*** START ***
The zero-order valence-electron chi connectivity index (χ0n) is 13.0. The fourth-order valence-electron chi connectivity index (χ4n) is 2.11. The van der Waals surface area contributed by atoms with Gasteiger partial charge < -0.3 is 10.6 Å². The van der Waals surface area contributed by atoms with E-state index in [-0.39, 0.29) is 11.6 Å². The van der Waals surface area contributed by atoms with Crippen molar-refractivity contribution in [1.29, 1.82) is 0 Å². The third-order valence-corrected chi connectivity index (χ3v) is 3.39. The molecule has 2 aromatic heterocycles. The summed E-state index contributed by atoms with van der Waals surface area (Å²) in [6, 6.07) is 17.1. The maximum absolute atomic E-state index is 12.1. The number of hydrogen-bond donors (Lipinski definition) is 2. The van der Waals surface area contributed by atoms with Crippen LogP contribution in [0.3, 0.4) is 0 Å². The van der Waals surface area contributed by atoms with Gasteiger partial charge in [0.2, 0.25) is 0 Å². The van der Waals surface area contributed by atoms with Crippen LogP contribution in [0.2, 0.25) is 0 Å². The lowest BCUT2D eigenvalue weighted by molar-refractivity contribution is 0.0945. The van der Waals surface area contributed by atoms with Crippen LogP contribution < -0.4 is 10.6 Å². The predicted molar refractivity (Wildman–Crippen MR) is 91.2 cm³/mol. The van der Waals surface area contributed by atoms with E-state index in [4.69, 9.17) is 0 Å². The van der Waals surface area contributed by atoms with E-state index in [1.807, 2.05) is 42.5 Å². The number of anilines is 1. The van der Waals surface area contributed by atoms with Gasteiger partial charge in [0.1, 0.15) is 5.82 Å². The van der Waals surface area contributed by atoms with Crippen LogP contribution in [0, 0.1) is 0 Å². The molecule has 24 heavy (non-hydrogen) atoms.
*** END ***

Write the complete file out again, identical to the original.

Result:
The zero-order valence-electron chi connectivity index (χ0n) is 13.0. The fourth-order valence-electron chi connectivity index (χ4n) is 2.11. The van der Waals surface area contributed by atoms with Gasteiger partial charge < -0.3 is 10.6 Å². The van der Waals surface area contributed by atoms with E-state index in [-0.39, 0.29) is 11.6 Å². The van der Waals surface area contributed by atoms with Crippen molar-refractivity contribution in [1.29, 1.82) is 0 Å². The third-order valence-corrected chi connectivity index (χ3v) is 3.39. The molecule has 2 aromatic heterocycles. The summed E-state index contributed by atoms with van der Waals surface area (Å²) in [6, 6.07) is 17.1. The maximum absolute atomic E-state index is 12.1. The number of hydrogen-bond donors (Lipinski definition) is 2. The van der Waals surface area contributed by atoms with Crippen LogP contribution in [0.3, 0.4) is 0 Å². The van der Waals surface area contributed by atoms with Gasteiger partial charge in [0.2, 0.25) is 0 Å². The van der Waals surface area contributed by atoms with Crippen LogP contribution in [0.2, 0.25) is 0 Å². The lowest BCUT2D eigenvalue weighted by molar-refractivity contribution is 0.0945. The van der Waals surface area contributed by atoms with Crippen LogP contribution < -0.4 is 10.6 Å². The predicted molar refractivity (Wildman–Crippen MR) is 91.2 cm³/mol. The van der Waals surface area contributed by atoms with E-state index in [4.69, 9.17) is 0 Å². The van der Waals surface area contributed by atoms with E-state index in [1.807, 2.05) is 42.5 Å². The number of anilines is 1. The van der Waals surface area contributed by atoms with Gasteiger partial charge in [0.1, 0.15) is 5.82 Å². The van der Waals surface area contributed by atoms with Crippen LogP contribution in [0, 0.1) is 0 Å². The molecule has 24 heavy (non-hydrogen) atoms.